Life Experiences 

What have been some significant life experiences where you gained a love for different cultures or were awakened to the needs of the world around you? 

Ruth-Anne: 

During my grade eleven year, my grandparents were invited to Colombia to train pastors on beekeeping. I studied Spanish in school, which led them to extend an invitation for me to join them. During this seven-week trip, I got a taste of what life overseas might involve. It not only reconfirmed what I had been sensing for the direction of my life but gave me a deep desire to return to Latin America. However, I kept this sense of calling into missions to myself. 

In the summer of 1980, I had the opportunity to visit Guatemala for six weeks to live alongside and help missionaries. The experience confirmed God was indeed calling me to serve Him cross-culturally. This was a place of deeper surrender in my life, as I grappled with being willing to do what God had called me to without any restrictions on my “yes.” After this, I was finally able to declare to others what I sensed God saying to me about serving overseas. 

Ric:

After my first year of Bible college, I went to Europe to attend Capernwray schools in Germany and Austria. This experience became foundational in my life. My family was not one that travelled. I was an anomaly to them. But travelling in Europe, and other places over the year, gave me a love for adventure and different cultures. The school experience led me deeper into Jesus, understanding His love for me and the world around me. Sitting at a youth club in Germany during one of our outreaches, I first felt God speaking about those who would never hear the Gospel if someone did not go. 

A few years later, I ended up in Colombia for six weeks. I got to see what cross-cultural workers did. I lived in their homes, helped with their work, asked questions, and heard stories. One night, while everyone else was asleep, I sat at a window overlooking the city. I heard God say, “I want you back here someday.” I understood Him to mean, not specifically to this city, but as a cross-cultural worker in Latin America.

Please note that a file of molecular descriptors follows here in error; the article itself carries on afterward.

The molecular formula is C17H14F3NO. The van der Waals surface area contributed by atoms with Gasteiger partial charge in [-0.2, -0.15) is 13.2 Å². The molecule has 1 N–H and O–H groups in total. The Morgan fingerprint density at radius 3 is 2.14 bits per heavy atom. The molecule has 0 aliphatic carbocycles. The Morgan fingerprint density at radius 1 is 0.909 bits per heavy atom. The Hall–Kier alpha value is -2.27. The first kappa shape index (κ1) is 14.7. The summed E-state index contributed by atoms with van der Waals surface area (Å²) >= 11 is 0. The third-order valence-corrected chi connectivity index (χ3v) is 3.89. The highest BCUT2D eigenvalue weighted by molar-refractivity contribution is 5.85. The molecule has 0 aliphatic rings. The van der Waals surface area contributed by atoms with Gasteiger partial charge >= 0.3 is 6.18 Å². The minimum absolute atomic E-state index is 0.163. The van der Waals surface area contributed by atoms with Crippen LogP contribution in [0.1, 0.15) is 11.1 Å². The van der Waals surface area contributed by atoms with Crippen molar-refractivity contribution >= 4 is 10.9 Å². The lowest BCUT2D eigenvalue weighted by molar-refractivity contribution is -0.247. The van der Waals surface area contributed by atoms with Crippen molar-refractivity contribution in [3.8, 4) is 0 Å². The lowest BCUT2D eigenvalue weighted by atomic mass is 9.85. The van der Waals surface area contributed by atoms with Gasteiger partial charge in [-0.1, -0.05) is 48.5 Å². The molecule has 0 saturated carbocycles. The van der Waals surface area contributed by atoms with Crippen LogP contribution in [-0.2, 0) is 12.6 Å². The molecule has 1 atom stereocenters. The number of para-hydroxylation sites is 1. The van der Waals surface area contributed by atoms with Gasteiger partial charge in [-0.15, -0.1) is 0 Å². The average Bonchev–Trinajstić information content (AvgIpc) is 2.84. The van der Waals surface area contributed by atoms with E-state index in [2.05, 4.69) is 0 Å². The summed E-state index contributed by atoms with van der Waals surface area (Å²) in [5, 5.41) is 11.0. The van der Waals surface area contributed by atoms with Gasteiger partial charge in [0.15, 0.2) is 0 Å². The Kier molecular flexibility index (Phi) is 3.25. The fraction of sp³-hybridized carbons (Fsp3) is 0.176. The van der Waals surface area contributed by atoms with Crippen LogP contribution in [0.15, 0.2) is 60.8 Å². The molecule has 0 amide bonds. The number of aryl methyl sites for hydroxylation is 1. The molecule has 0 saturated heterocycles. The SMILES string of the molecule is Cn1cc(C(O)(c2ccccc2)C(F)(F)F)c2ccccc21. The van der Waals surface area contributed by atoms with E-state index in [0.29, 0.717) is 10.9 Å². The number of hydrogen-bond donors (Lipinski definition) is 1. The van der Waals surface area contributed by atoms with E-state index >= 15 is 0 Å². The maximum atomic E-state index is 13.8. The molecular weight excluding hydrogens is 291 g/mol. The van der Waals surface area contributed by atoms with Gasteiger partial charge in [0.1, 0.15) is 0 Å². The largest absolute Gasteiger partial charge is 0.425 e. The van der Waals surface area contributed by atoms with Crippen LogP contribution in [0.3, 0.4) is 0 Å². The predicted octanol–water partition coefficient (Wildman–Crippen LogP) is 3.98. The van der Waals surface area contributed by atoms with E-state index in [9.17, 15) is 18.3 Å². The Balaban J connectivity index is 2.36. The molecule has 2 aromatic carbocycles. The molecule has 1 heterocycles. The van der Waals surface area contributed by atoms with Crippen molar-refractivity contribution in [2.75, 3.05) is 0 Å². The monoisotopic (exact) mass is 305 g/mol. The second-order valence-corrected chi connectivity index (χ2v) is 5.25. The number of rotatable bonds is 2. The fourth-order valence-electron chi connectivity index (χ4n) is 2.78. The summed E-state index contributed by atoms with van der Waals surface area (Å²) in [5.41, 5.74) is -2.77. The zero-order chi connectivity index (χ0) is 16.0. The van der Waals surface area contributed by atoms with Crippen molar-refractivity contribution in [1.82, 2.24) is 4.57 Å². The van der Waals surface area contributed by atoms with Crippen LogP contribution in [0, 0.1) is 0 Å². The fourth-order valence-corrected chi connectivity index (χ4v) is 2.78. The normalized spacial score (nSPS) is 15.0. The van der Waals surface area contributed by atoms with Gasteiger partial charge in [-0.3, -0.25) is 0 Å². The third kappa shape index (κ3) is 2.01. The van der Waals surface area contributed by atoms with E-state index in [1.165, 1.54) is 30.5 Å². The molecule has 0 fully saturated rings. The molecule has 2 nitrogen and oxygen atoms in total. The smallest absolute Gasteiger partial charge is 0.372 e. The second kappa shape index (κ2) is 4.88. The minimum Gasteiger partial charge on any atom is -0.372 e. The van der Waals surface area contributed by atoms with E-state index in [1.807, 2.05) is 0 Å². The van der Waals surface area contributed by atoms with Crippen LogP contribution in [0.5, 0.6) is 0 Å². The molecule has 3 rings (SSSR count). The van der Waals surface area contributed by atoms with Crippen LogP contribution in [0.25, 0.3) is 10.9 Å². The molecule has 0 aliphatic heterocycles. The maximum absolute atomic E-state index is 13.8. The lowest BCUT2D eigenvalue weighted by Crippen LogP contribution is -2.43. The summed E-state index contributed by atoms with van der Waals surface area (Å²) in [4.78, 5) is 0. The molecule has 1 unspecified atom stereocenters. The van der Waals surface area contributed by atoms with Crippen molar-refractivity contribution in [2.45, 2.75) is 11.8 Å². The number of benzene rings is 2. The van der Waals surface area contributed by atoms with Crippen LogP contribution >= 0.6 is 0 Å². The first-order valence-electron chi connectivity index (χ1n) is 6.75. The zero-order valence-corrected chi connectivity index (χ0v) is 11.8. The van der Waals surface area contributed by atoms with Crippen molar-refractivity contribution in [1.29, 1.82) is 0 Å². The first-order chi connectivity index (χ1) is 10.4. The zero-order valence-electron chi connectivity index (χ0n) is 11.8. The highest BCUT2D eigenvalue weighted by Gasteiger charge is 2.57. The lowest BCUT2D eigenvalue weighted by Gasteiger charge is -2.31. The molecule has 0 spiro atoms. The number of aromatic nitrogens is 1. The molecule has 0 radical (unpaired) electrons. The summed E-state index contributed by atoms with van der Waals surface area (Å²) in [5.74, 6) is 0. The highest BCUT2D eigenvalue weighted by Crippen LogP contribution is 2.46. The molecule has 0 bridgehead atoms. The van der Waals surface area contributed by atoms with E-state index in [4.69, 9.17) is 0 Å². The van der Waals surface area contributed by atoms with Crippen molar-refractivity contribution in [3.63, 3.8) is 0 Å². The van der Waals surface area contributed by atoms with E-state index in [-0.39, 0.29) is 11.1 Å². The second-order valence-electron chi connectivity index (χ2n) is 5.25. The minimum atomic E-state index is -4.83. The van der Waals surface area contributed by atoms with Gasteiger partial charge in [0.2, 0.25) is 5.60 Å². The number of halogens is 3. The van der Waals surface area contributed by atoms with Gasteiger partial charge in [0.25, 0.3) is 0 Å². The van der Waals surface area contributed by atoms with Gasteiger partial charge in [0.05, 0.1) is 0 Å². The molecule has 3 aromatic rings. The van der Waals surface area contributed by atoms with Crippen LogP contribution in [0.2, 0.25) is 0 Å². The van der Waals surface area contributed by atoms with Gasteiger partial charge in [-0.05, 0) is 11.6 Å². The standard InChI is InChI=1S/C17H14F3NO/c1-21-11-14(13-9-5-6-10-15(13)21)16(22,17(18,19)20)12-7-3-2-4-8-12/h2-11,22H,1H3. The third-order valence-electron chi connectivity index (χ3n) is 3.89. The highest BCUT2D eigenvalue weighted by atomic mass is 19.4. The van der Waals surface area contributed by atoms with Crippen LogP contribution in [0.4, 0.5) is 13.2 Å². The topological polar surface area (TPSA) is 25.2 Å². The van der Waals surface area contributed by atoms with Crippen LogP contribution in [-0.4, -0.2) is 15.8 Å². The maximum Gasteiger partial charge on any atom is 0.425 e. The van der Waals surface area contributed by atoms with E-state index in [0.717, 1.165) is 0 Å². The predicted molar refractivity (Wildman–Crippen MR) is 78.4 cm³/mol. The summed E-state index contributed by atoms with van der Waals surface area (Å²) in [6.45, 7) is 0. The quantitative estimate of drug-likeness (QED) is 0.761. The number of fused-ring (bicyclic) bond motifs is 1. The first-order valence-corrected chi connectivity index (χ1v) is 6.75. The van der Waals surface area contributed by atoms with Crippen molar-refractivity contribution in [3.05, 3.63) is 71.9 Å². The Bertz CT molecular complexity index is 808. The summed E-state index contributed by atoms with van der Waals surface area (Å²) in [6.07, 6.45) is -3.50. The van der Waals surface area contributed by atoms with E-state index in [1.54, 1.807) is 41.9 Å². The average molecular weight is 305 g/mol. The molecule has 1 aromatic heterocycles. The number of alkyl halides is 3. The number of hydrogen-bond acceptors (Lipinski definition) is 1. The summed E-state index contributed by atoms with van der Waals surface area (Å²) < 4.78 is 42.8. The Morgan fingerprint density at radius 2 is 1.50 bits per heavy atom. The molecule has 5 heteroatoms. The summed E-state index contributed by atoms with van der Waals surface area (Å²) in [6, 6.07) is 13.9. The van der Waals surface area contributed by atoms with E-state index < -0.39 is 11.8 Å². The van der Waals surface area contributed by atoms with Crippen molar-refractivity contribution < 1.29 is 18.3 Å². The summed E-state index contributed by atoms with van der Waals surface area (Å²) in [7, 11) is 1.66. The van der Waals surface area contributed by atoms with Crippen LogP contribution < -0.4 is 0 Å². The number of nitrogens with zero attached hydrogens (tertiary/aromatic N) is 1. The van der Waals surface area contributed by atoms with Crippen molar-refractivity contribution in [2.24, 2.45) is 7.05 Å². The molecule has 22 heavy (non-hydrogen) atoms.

Submit to the Process 

A big part of discerning a cross-cultural calling is applying with a mission organization and trusting the screening process they have developed to help confirm your sense of calling to cross-cultural work and the organization itself. First, you will need to find out what kind of training would be necessary and then submit to the required steps and processes. As you start, you will find the process will train you, refine you, and help you to discern if this is a true calling of God. 

Ruth-Anne: 

My sense of calling to vocational ministry was strong by the time I graduated from high school. But, as with any vocation, I knew I would need the proper training to go into ministry. So I enrolled in Canadian Bible College in Regina, Saskatchewan. These years were formative for me as I began to discover who I was, who God was to me, and how He had gifted me. 

In the last year of studies, there was a straightforward process for those going into vocational ministry, which included being accredited with The Christian and Missionary Alliance in Canada (now changed to The Alliance Canada). At the time, you would declare whether your trajectory was ministry in Canada or overseas. In choosing overseas, you became part of the candidate pool, which guided the ongoing preparation process right through until departure to your assigned country.